The Chinese government recently released a list of rules that define which songs are classified as illegal, and therefore not permitted for use in KTV bars within the country. 

Songs that fall under this category are ones that violate the constitution, endanger national unity, sovereignty, or territorial integrity. 

Any songs that incite racial hatred or discrimination, violate religious beliefs, or propagate obscenity or illegal activities also fall under the nine rules of which songs cannot be played. 

The law of what songs cannot be played in KTV bars will come in to effect on October 1. 

The Ministry of Culture and Tourism stated that businesses who supply songs to karaoke bars will be responsible for providing songs that fall within the new criteria.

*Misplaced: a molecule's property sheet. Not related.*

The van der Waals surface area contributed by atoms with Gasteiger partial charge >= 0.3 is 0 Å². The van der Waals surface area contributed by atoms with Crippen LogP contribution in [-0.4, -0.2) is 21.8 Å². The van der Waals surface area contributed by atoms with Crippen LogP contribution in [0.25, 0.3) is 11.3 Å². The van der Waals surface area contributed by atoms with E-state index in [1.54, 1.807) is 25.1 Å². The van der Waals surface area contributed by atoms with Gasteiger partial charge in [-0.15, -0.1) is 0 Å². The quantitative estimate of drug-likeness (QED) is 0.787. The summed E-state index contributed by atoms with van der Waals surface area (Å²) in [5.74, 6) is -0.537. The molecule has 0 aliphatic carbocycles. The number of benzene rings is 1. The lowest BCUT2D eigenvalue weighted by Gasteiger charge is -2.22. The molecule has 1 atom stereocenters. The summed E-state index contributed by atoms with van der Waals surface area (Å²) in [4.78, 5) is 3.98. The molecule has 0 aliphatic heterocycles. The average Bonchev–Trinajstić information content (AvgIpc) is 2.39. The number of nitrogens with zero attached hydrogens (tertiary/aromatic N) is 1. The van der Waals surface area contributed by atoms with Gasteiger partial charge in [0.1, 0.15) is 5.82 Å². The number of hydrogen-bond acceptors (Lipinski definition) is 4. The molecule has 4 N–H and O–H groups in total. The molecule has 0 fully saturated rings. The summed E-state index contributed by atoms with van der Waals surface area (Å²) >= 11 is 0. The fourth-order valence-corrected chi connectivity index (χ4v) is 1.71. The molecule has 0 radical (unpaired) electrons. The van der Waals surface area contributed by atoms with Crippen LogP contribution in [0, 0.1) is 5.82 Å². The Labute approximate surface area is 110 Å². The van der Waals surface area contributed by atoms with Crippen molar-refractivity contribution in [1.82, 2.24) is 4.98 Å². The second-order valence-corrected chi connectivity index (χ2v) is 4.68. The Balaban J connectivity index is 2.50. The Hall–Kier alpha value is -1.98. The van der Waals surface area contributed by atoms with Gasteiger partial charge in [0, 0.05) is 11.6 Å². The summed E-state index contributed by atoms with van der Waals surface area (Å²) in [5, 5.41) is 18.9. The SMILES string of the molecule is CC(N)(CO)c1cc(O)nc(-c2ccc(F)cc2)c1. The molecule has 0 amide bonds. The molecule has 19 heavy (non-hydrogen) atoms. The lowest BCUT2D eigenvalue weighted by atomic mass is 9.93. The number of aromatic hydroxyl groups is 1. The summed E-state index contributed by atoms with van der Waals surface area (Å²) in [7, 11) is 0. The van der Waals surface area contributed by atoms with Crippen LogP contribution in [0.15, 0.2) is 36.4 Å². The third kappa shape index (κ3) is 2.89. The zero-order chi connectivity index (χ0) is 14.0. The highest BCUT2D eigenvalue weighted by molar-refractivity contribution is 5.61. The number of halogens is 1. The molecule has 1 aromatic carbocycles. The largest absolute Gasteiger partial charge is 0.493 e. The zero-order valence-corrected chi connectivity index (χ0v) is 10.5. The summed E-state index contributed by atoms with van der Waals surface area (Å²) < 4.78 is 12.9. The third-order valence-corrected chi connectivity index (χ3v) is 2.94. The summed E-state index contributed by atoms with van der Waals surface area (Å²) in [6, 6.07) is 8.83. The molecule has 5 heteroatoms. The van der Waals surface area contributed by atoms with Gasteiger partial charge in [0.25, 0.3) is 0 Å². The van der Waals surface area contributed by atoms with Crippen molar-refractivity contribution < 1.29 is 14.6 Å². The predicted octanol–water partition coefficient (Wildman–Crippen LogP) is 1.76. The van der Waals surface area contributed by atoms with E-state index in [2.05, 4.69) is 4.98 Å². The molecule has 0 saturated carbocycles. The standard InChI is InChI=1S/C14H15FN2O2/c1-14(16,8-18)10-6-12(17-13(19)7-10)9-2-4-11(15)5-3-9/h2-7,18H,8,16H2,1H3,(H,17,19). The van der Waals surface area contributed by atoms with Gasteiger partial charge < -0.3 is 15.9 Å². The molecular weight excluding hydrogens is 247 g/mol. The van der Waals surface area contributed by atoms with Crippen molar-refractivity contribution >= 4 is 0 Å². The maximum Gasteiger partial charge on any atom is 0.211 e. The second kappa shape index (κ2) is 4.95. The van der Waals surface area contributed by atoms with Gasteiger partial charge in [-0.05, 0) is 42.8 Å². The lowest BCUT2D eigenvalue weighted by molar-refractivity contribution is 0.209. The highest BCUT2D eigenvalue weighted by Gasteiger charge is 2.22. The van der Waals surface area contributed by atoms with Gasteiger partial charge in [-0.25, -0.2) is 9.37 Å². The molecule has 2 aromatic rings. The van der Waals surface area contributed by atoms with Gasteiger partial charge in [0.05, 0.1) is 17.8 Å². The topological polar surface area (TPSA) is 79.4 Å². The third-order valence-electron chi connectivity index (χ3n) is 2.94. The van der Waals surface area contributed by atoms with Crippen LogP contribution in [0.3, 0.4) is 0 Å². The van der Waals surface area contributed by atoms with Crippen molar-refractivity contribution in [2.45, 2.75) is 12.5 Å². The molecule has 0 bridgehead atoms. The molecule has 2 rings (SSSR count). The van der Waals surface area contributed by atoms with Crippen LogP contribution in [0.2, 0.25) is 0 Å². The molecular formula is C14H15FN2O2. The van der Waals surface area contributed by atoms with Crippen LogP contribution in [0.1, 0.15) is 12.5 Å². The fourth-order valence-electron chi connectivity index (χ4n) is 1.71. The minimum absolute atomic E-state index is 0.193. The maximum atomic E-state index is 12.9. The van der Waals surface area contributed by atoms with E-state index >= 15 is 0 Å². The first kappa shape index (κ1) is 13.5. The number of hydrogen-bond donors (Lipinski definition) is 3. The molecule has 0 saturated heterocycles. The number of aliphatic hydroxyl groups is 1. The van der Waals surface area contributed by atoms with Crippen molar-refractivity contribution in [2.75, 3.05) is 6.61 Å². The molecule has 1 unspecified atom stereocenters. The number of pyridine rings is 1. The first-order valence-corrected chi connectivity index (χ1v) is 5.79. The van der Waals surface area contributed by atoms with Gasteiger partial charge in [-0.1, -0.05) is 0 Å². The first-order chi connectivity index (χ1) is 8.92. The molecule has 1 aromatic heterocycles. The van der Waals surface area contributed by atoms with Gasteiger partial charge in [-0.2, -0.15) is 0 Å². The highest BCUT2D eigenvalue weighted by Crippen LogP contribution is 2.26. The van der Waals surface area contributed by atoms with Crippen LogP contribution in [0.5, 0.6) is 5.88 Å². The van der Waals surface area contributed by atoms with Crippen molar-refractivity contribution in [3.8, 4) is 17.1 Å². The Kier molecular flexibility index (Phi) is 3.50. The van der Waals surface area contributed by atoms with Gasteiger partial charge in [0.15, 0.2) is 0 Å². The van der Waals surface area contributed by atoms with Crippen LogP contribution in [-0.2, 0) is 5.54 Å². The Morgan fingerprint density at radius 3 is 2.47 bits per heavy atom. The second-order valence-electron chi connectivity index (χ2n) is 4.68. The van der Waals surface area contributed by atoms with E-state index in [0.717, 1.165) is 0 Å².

There are over 50,000 KTV bars in China with more than 100,000 songs per bar.

In 2015, the ministry blacklisted 120 songs due to obscenity, violence, crime, or because they harmed social morality. The list of blacklisted songs included one entitled, “Fart.”

Censorship is commonplace within Chinese media, owing partly to the fact that there isn’t an age limit on games, movies, books, or music. 

Chinese regulators believe that if it isn’t suitable for all ages, it isn’t suitable for anyone, as cited by the Guardian.

[Cover image via Pixabay


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